For Dining With Strangers articles I try to avoid returning to the same dining establishments after featuring them — but on Wednesday I made an exception when I returned to the residence of Martin Dahinden, Swiss ambassador to the United States.
Martin and I first had dinner at his residence in November 2015, when he was the 83rd stranger profiled on this site. He talked about the fascinating life and work of being an ambassador. And he also spoke extensively about his interest in the Swiss influence on cuisine, stressing that his country should be known for much more than chocolates and cheese. He worked with his chef to craft a menu promoting dishes either from Switzerland or created in other countries by Swiss emigres or influenced by the nation.
This week, I was invited back to the residence along with about 50 other diners for an evening called “Food for Thought: Cuisine as a Tool for Diplomacy,” organized by Martin and the Meridian International Center. The center organizes a recurring series of salon dinners where people from various fields gather to dine and talk about interesting topics. I was honored to be invited, and had a great time revisiting the residence for a fantastic four course menu based on food that takes its inspiration from Switzerland.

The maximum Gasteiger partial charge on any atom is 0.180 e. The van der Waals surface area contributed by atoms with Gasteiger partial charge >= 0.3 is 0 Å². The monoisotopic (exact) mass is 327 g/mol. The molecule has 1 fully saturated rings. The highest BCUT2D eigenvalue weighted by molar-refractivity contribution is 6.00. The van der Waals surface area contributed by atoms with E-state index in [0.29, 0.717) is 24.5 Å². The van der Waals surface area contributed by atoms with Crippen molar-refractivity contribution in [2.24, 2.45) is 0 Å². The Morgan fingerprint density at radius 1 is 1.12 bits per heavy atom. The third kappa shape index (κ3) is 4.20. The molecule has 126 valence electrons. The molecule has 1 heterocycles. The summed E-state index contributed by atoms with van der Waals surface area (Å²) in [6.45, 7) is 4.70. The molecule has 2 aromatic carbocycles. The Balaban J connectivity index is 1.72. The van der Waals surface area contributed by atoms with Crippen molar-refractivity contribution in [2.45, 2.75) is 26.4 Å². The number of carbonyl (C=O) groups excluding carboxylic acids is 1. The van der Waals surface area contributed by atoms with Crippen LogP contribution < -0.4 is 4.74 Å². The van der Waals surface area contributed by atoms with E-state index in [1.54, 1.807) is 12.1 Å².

The menu, “Delmonico’s and Haute Cuisine in the New World,” was modeled on dishes made popular at the historic restaurant Delmonico’s in New York, which was operated by the Delmonico family who moved to the United States from Switzerland.
It started with Lobster Newberg, served with lobster pieces in a sherry cream sauce.
Second course was a salad of endive, watercress and apple with a tangy honey mustard vinaigrette.
The meat course was a fantastic Delmonico steak: pan-roasted strip loin with herb compound butter, twice-baked potato and vegetables.
To finish, an irresistable Baked Alaska — a meringue dome covering vanilla cream and sponge cake with a blueberry sauce, served with fresh berries. A great end to what was an incredible evening.
I also couldn’t resist asking Martin for a selfie.